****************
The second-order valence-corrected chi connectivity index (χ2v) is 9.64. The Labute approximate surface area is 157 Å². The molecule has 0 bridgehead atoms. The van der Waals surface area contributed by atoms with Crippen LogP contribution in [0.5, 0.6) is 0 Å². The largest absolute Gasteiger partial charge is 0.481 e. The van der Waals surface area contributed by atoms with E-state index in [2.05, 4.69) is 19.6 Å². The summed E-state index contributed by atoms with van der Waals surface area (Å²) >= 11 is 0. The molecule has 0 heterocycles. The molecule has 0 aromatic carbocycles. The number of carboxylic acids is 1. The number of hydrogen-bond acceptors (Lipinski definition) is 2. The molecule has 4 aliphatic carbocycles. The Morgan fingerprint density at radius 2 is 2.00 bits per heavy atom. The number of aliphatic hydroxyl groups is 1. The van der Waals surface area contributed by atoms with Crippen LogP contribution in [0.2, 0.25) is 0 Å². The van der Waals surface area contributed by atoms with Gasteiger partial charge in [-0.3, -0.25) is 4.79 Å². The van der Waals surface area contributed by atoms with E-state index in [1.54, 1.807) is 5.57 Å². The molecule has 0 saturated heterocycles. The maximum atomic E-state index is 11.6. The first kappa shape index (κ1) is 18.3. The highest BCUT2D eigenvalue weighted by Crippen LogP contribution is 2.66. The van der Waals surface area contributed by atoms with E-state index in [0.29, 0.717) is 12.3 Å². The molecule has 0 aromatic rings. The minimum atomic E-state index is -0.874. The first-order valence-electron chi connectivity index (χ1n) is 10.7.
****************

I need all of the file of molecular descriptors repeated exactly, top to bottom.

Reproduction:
The second-order valence-corrected chi connectivity index (χ2v) is 9.64. The Labute approximate surface area is 157 Å². The molecule has 0 bridgehead atoms. The van der Waals surface area contributed by atoms with Crippen LogP contribution in [0.5, 0.6) is 0 Å². The largest absolute Gasteiger partial charge is 0.481 e. The van der Waals surface area contributed by atoms with E-state index in [2.05, 4.69) is 19.6 Å². The summed E-state index contributed by atoms with van der Waals surface area (Å²) >= 11 is 0. The molecule has 0 heterocycles. The molecule has 0 aromatic carbocycles. The number of carboxylic acids is 1. The number of hydrogen-bond acceptors (Lipinski definition) is 2. The molecule has 4 aliphatic carbocycles. The Morgan fingerprint density at radius 2 is 2.00 bits per heavy atom. The number of aliphatic hydroxyl groups is 1. The van der Waals surface area contributed by atoms with Crippen LogP contribution in [0.2, 0.25) is 0 Å². The van der Waals surface area contributed by atoms with Gasteiger partial charge in [-0.3, -0.25) is 4.79 Å². The van der Waals surface area contributed by atoms with E-state index in [1.54, 1.807) is 5.57 Å². The molecule has 0 saturated heterocycles. The maximum atomic E-state index is 11.6. The first kappa shape index (κ1) is 18.3. The highest BCUT2D eigenvalue weighted by Crippen LogP contribution is 2.66. The van der Waals surface area contributed by atoms with E-state index in [0.29, 0.717) is 12.3 Å². The molecule has 0 aromatic rings. The minimum atomic E-state index is -0.874. The first-order valence-electron chi connectivity index (χ1n) is 10.7.